Doctor Who: Heaven Sent

Now THAT was a cracker! In my opinion, Heaven Sent, written by Steven Moffat, is a great follow-up to Face the Raven, the best Doctor Who episode in a long, long time, and definitely the best episode of Series 9 so far.

It was dark, scary, moody, mindbending, intelligent – it’s just how I love Doctor Who, and is the kind of episode that we’ve seen far too little of in recent years. With the exception of Chris Eccleston’s excellent single season, Series 9 is the nearest that Doctor Who has come in tone (if not quite in quality) to the Tom Baker/Philip Hinchcliffe era, by far my favourite era in either Classic or New Doctor Who. I was glued to the screen for the entire forty-five minutes, although I’m not too sure if I like the whole “I am the hybrid” idea, at the episode’s climax. If it pans out like that, it would be just a little too silly for my liking.

Peter Capaldi has taken the role of the Doctor by the scruff of its neck and made it his own, and Clara/Jenna Coleman has grown into an excellent companion. I’ll be sorry to see her go at the end of this series. Despite the multitude of rabid Clara haters I’ve seen online (fandom makes me sick at times – there are far too many total assholes out there claiming to be fans), I’m pretty sure that future critics and fans will look back on Clara Oswald as being one of the better companions in the history of either Doctor Who series.

There’s been a certain amount of moaning and groaning on Facebook and elsewhere that, if we see many more episodes like Heaven Sent, “we’ll lose the general audience”. I disagree. Fans who have grown up with NuWho, TRUE fans, and not the “flyby brigade”, who only watch it if there’s nothing better on the other channels, will still stick to the show like glue. I do agree that there has to be a certain amount of balance between the lightness and humour vs the grimness and serious stories, to vary the pace in between the individual episodes, and give us an entire range of the spectrum between extreme the dark, scary stuff and the lightweight fluffy episodes. But this kind of story is so much more my idea of what Doctor Who should REALLY be like. Others may have their own ideas of what Doctor Who should be like, but Heaven Sent is mine.

However, I do concede that there has to be a balance. But the moaners who can’t tolerate ANY heavy, serious episodes at all really get my goat up. They should just clear off and watch airhead sitcoms or soap operas, if all they want is non-stop, upbeat nonsense. We really do need these “deep” stories occasionally, to balance out the lighter, more dumbed down, all flash and no substance single episodes, that supposedly are aimed at the “general” audience and kids (who, these days, aren’t as stupid as the marketers seem to think). Thankfully, with all the two-parters, Series 9 has seen only a couple of these single episodes, and even they were linked. A big improvement on previous years, in my opinion, and I hope that this trend in favour of two-parters continues.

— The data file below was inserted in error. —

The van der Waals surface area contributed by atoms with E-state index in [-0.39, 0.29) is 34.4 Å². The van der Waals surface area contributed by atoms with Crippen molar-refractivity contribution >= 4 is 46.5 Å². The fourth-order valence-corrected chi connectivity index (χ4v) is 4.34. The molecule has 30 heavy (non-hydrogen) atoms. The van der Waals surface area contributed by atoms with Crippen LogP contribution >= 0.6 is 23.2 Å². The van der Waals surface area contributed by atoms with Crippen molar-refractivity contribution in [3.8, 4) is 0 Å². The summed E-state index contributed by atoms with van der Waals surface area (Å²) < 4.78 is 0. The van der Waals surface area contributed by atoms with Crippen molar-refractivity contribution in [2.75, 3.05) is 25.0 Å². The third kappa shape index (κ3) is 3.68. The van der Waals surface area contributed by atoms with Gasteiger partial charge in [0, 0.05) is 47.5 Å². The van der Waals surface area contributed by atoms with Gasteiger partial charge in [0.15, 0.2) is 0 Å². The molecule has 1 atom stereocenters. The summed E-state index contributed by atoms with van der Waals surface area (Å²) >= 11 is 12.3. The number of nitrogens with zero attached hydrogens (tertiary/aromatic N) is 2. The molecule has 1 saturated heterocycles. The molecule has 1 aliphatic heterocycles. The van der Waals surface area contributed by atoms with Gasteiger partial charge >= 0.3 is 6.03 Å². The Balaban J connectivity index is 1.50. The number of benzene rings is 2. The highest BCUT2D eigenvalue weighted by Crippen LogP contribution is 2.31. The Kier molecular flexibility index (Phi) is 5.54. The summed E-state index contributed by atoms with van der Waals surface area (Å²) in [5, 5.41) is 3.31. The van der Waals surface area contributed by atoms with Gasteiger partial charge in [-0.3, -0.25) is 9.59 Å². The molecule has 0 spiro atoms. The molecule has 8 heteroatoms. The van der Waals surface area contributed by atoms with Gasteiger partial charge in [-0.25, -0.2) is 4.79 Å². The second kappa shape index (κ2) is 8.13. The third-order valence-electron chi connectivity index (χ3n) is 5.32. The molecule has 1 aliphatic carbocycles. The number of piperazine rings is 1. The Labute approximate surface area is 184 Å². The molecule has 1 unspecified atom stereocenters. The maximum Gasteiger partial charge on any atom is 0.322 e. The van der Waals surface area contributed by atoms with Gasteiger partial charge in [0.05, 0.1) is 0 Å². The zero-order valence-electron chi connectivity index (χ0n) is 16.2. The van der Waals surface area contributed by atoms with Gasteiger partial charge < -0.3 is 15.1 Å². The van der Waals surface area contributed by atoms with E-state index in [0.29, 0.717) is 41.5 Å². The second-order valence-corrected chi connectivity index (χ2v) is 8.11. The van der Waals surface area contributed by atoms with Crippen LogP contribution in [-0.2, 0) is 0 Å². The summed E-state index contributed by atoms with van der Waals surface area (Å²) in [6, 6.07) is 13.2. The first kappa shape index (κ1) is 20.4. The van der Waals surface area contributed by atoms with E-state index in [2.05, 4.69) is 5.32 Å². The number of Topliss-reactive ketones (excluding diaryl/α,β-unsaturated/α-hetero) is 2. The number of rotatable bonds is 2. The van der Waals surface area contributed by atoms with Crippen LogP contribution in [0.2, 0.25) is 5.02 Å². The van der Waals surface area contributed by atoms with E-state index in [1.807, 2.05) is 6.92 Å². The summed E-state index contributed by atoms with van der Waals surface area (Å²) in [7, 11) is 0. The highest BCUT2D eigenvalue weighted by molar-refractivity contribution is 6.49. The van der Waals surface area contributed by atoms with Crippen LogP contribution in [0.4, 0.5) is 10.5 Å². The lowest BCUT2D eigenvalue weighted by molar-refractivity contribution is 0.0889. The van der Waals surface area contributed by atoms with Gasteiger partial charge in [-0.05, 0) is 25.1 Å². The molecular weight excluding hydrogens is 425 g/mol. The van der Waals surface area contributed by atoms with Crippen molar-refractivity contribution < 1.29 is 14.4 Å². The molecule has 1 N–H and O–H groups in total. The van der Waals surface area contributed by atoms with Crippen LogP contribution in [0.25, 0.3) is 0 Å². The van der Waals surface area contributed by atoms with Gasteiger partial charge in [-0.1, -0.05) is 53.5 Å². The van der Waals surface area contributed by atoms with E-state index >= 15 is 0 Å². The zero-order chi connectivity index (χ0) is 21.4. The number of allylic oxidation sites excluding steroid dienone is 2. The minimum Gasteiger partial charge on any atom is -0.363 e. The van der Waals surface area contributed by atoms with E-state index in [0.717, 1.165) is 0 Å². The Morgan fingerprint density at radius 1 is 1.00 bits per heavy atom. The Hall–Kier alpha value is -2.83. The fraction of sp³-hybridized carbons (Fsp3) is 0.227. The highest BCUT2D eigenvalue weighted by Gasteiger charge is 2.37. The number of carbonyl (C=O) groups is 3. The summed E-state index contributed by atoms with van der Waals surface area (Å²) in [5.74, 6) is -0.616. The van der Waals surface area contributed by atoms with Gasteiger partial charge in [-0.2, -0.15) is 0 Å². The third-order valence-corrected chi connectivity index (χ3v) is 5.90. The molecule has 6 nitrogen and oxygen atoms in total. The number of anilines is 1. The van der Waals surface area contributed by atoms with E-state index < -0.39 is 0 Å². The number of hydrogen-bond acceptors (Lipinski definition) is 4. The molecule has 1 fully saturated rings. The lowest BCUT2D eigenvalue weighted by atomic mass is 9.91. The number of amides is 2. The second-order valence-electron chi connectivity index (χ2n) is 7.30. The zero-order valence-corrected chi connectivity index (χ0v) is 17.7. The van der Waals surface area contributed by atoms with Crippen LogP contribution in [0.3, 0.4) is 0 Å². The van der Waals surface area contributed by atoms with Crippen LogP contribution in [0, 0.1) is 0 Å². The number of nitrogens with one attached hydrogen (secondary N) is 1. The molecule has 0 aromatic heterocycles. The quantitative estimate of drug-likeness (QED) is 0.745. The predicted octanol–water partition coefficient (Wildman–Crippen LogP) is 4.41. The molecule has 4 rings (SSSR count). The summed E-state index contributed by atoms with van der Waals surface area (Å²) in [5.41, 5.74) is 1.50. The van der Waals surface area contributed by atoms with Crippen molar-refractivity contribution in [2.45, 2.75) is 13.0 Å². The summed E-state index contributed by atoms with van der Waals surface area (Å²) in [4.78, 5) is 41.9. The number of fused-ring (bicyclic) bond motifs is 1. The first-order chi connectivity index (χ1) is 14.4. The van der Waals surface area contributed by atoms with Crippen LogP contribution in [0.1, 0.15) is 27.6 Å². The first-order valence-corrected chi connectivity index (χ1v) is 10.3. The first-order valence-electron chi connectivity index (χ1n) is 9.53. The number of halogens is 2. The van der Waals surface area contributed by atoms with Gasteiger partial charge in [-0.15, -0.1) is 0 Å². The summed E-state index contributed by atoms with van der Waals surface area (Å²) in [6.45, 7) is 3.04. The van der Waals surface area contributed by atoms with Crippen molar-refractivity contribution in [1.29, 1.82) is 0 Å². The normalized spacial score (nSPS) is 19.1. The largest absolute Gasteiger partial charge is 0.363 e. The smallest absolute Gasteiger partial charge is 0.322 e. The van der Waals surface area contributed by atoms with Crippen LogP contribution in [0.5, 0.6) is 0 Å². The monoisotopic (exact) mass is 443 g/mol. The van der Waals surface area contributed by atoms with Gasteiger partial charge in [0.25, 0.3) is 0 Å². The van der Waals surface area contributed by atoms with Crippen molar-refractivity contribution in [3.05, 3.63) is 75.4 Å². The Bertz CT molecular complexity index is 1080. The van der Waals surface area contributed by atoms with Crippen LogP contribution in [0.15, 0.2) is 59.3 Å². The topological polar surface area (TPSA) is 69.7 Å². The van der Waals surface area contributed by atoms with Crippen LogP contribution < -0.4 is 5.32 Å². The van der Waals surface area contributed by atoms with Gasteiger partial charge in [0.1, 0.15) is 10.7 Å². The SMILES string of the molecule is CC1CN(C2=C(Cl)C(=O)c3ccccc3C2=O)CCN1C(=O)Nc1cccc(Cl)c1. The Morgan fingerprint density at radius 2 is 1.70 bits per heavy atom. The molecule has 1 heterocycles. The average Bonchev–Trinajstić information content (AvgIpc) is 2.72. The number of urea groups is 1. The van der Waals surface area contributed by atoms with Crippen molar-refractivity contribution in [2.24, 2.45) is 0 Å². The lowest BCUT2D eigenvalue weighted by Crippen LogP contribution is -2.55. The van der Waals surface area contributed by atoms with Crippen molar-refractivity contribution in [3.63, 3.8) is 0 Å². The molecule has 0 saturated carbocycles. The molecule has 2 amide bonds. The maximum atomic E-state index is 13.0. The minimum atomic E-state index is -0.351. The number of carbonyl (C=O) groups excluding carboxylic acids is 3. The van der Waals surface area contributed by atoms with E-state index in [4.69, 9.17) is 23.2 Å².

The David Tennant and Matt Smith eras had FAR too many of those dumb single episodes, far too much old silliness, with the totally ridiculous romance nonsense between the Doctor and human female companions, other completely irrelevant, soap-opera-ish, non-Who-ish distractions, and simply too much bad writing. The Matt Smith era, in particular, was virtually unwatchable at times, despite the fact that he himself was an absolutely AMAZING Doctor. He carried the show most of the time, to be honest, and I continued watching it just for him. In my opinion, Capaldi’s arrival, and the complete change in tone of the series, has revitalised Doctor Who, although there are still too many dodgy stories. But hell, that’s always been true of Doctor Who. Lest the rose-tinted glasses crowd forget, the Classic series also had more than its fair share of total clunkers.

It’s not 1966 any more, fer cryin’ out loud. It’s almost 2016, and modern audiences (including kids) are far more sophisticated than they were back in the 1960s and 1970s. And the show is no longer aired at 5.15pm in the evening, but a full three hours later, sometimes not ending until after the 9pm watershed. I can no longer understand the endless obsession with forcing the show into a shoebox where it has to appeal to five year-olds as well as fifty-five year olds. That approach just doesn’t seem relevant any more.

In most cases, instead of more challenging stories, in recent years we’ve ended up with far too many middle-of-the-road, lightweight “fluff” single episodes aimed at keeping kids and general viewers who are not hardcore Doctor Who fans happy, what I refer to as the “Popcorn Who” audience. Personally, given Doctor Who’s current late timeslot, and the fact that the typical modern audience is much more varied and sophisticated than it was forty or fifty years ago, I really think the series should be written accordingly today, and aimed at a similar audience to Steven Moffat’s other excellent show, Sherlock.